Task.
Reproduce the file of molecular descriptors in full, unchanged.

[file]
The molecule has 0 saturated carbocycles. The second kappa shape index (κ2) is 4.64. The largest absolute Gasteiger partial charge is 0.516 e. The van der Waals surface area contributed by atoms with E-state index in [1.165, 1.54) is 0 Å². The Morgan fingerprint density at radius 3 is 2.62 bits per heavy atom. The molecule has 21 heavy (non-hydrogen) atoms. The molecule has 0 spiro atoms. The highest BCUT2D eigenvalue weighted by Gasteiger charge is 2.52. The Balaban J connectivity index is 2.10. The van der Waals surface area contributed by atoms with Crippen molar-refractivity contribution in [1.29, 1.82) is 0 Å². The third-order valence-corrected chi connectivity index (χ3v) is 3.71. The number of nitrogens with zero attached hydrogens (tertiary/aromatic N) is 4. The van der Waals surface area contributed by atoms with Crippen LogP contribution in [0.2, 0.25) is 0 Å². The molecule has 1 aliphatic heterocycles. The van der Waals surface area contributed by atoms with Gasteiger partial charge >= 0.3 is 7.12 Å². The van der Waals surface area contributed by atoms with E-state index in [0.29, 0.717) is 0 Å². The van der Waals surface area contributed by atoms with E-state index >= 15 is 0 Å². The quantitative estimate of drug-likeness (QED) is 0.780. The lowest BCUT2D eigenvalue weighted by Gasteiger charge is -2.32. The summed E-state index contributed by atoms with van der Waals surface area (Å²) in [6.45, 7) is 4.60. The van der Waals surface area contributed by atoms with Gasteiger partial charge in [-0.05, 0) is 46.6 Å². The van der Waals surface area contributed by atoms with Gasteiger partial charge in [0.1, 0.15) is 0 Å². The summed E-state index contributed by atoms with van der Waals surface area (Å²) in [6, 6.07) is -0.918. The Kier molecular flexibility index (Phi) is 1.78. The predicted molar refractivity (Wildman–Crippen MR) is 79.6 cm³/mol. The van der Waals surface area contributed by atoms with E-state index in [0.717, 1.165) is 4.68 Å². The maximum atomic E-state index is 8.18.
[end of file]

The molecule has 0 saturated carbocycles. The second kappa shape index (κ2) is 4.64. The largest absolute Gasteiger partial charge is 0.516 e. The van der Waals surface area contributed by atoms with E-state index in [1.165, 1.54) is 0 Å². The Morgan fingerprint density at radius 3 is 2.62 bits per heavy atom. The molecule has 21 heavy (non-hydrogen) atoms. The molecule has 0 spiro atoms. The highest BCUT2D eigenvalue weighted by Gasteiger charge is 2.52. The Balaban J connectivity index is 2.10. The van der Waals surface area contributed by atoms with Crippen molar-refractivity contribution in [1.29, 1.82) is 0 Å². The third-order valence-corrected chi connectivity index (χ3v) is 3.71. The number of nitrogens with zero attached hydrogens (tertiary/aromatic N) is 4. The van der Waals surface area contributed by atoms with Crippen LogP contribution in [0.2, 0.25) is 0 Å². The molecule has 1 aliphatic heterocycles. The van der Waals surface area contributed by atoms with Gasteiger partial charge >= 0.3 is 7.12 Å². The van der Waals surface area contributed by atoms with E-state index in [0.29, 0.717) is 0 Å². The van der Waals surface area contributed by atoms with E-state index >= 15 is 0 Å². The quantitative estimate of drug-likeness (QED) is 0.780. The lowest BCUT2D eigenvalue weighted by Gasteiger charge is -2.32. The summed E-state index contributed by atoms with van der Waals surface area (Å²) in [6.45, 7) is 4.60. The van der Waals surface area contributed by atoms with Gasteiger partial charge in [-0.05, 0) is 46.6 Å². The van der Waals surface area contributed by atoms with Gasteiger partial charge in [0.1, 0.15) is 0 Å². The summed E-state index contributed by atoms with van der Waals surface area (Å²) in [6, 6.07) is -0.918. The Kier molecular flexibility index (Phi) is 1.78. The predicted molar refractivity (Wildman–Crippen MR) is 79.6 cm³/mol. The van der Waals surface area contributed by atoms with E-state index in [0.717, 1.165) is 4.68 Å². The maximum atomic E-state index is 8.18.